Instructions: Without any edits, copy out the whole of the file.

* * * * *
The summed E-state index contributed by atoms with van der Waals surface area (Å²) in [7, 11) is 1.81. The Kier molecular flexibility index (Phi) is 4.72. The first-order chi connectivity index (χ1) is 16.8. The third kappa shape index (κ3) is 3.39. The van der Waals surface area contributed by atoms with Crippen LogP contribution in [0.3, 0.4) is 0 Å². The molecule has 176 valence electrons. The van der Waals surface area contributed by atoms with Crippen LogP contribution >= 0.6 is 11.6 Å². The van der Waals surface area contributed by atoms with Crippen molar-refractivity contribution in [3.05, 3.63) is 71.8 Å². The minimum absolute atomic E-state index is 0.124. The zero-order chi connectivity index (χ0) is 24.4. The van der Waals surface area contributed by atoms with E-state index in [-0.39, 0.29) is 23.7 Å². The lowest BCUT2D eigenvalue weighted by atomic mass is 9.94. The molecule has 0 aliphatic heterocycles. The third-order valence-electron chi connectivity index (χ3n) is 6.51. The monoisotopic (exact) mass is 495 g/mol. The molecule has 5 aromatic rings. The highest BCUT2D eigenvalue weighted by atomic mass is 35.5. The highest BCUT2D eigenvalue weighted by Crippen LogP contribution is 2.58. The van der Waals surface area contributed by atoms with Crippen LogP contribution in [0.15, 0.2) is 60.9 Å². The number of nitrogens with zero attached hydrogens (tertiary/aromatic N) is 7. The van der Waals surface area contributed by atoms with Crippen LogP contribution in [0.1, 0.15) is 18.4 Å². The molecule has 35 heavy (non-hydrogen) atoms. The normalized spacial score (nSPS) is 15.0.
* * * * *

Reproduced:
The summed E-state index contributed by atoms with van der Waals surface area (Å²) in [7, 11) is 1.81. The Kier molecular flexibility index (Phi) is 4.72. The first-order chi connectivity index (χ1) is 16.8. The third kappa shape index (κ3) is 3.39. The van der Waals surface area contributed by atoms with Crippen LogP contribution in [0.3, 0.4) is 0 Å². The molecule has 176 valence electrons. The van der Waals surface area contributed by atoms with Crippen LogP contribution >= 0.6 is 11.6 Å². The van der Waals surface area contributed by atoms with Crippen molar-refractivity contribution in [3.05, 3.63) is 71.8 Å². The minimum absolute atomic E-state index is 0.124. The zero-order chi connectivity index (χ0) is 24.4. The van der Waals surface area contributed by atoms with E-state index in [-0.39, 0.29) is 23.7 Å². The lowest BCUT2D eigenvalue weighted by atomic mass is 9.94. The molecule has 0 aliphatic heterocycles. The third-order valence-electron chi connectivity index (χ3n) is 6.51. The monoisotopic (exact) mass is 495 g/mol. The molecule has 5 aromatic rings. The highest BCUT2D eigenvalue weighted by atomic mass is 35.5. The highest BCUT2D eigenvalue weighted by Crippen LogP contribution is 2.58. The van der Waals surface area contributed by atoms with Crippen LogP contribution in [0.15, 0.2) is 60.9 Å². The number of nitrogens with zero attached hydrogens (tertiary/aromatic N) is 7. The van der Waals surface area contributed by atoms with Crippen LogP contribution in [0.1, 0.15) is 18.4 Å². The molecule has 35 heavy (non-hydrogen) atoms. The normalized spacial score (nSPS) is 15.0.